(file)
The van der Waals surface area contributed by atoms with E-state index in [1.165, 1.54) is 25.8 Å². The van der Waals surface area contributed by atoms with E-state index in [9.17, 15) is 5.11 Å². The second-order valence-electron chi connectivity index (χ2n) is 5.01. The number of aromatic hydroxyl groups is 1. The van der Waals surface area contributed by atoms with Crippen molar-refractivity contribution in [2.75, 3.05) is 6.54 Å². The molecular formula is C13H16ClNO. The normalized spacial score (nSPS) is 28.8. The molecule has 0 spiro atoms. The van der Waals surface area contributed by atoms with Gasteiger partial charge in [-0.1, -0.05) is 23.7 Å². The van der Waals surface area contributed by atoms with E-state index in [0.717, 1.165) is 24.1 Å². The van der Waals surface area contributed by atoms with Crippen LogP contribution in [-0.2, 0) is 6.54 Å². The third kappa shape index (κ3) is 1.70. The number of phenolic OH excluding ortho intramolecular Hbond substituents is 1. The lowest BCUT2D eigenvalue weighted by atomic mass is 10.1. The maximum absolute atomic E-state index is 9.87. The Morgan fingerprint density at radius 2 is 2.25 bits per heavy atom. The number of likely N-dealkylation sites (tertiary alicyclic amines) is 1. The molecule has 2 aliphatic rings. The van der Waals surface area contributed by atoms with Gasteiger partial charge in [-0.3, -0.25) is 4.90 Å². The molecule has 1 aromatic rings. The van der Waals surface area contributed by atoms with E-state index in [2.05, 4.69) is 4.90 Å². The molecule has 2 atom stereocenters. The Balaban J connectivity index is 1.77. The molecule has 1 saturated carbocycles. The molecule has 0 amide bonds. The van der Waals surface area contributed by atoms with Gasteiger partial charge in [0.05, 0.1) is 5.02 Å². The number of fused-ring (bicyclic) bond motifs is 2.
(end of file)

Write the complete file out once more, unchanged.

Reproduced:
The van der Waals surface area contributed by atoms with E-state index in [1.165, 1.54) is 25.8 Å². The van der Waals surface area contributed by atoms with E-state index in [9.17, 15) is 5.11 Å². The second-order valence-electron chi connectivity index (χ2n) is 5.01. The number of aromatic hydroxyl groups is 1. The van der Waals surface area contributed by atoms with Crippen molar-refractivity contribution in [2.75, 3.05) is 6.54 Å². The molecular formula is C13H16ClNO. The normalized spacial score (nSPS) is 28.8. The molecule has 0 spiro atoms. The van der Waals surface area contributed by atoms with Gasteiger partial charge in [-0.1, -0.05) is 23.7 Å². The van der Waals surface area contributed by atoms with E-state index in [0.717, 1.165) is 24.1 Å². The van der Waals surface area contributed by atoms with Crippen LogP contribution in [-0.2, 0) is 6.54 Å². The third kappa shape index (κ3) is 1.70. The number of phenolic OH excluding ortho intramolecular Hbond substituents is 1. The lowest BCUT2D eigenvalue weighted by atomic mass is 10.1. The maximum absolute atomic E-state index is 9.87. The Morgan fingerprint density at radius 2 is 2.25 bits per heavy atom. The number of likely N-dealkylation sites (tertiary alicyclic amines) is 1. The molecule has 2 aliphatic rings. The van der Waals surface area contributed by atoms with Gasteiger partial charge in [-0.3, -0.25) is 4.90 Å². The molecule has 1 aromatic rings. The van der Waals surface area contributed by atoms with E-state index in [2.05, 4.69) is 4.90 Å². The molecule has 2 atom stereocenters. The Balaban J connectivity index is 1.77. The molecule has 1 saturated carbocycles. The molecule has 0 amide bonds. The van der Waals surface area contributed by atoms with Gasteiger partial charge in [0.05, 0.1) is 5.02 Å². The number of fused-ring (bicyclic) bond motifs is 2.